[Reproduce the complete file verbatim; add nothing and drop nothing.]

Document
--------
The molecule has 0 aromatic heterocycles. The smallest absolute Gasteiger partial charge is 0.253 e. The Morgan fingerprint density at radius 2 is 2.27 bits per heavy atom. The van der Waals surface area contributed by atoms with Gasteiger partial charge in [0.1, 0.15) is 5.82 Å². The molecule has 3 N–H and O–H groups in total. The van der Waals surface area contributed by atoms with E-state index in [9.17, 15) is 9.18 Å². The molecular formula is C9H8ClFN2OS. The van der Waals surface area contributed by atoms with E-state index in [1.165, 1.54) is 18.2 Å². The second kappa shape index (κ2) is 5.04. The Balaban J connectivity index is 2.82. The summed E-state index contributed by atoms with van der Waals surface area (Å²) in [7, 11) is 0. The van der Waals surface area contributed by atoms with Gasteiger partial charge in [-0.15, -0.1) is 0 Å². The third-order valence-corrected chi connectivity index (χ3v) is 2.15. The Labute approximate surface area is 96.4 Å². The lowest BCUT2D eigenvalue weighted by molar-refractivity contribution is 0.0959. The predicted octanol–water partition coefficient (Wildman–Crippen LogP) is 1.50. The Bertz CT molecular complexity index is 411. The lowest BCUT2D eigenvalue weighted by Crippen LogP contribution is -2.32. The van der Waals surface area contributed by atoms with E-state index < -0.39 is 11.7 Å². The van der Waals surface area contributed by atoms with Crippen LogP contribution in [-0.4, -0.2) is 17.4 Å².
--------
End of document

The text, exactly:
The molecule has 0 aromatic heterocycles. The smallest absolute Gasteiger partial charge is 0.253 e. The Morgan fingerprint density at radius 2 is 2.27 bits per heavy atom. The van der Waals surface area contributed by atoms with Gasteiger partial charge in [0.1, 0.15) is 5.82 Å². The molecule has 3 N–H and O–H groups in total. The van der Waals surface area contributed by atoms with E-state index in [9.17, 15) is 9.18 Å². The molecular formula is C9H8ClFN2OS. The van der Waals surface area contributed by atoms with E-state index in [1.165, 1.54) is 18.2 Å². The second kappa shape index (κ2) is 5.04. The Balaban J connectivity index is 2.82. The summed E-state index contributed by atoms with van der Waals surface area (Å²) in [7, 11) is 0. The van der Waals surface area contributed by atoms with Gasteiger partial charge in [-0.15, -0.1) is 0 Å². The third-order valence-corrected chi connectivity index (χ3v) is 2.15. The Labute approximate surface area is 96.4 Å². The lowest BCUT2D eigenvalue weighted by molar-refractivity contribution is 0.0959. The predicted octanol–water partition coefficient (Wildman–Crippen LogP) is 1.50. The Bertz CT molecular complexity index is 411. The lowest BCUT2D eigenvalue weighted by Crippen LogP contribution is -2.32. The van der Waals surface area contributed by atoms with E-state index < -0.39 is 11.7 Å². The van der Waals surface area contributed by atoms with Crippen LogP contribution in [-0.4, -0.2) is 17.4 Å².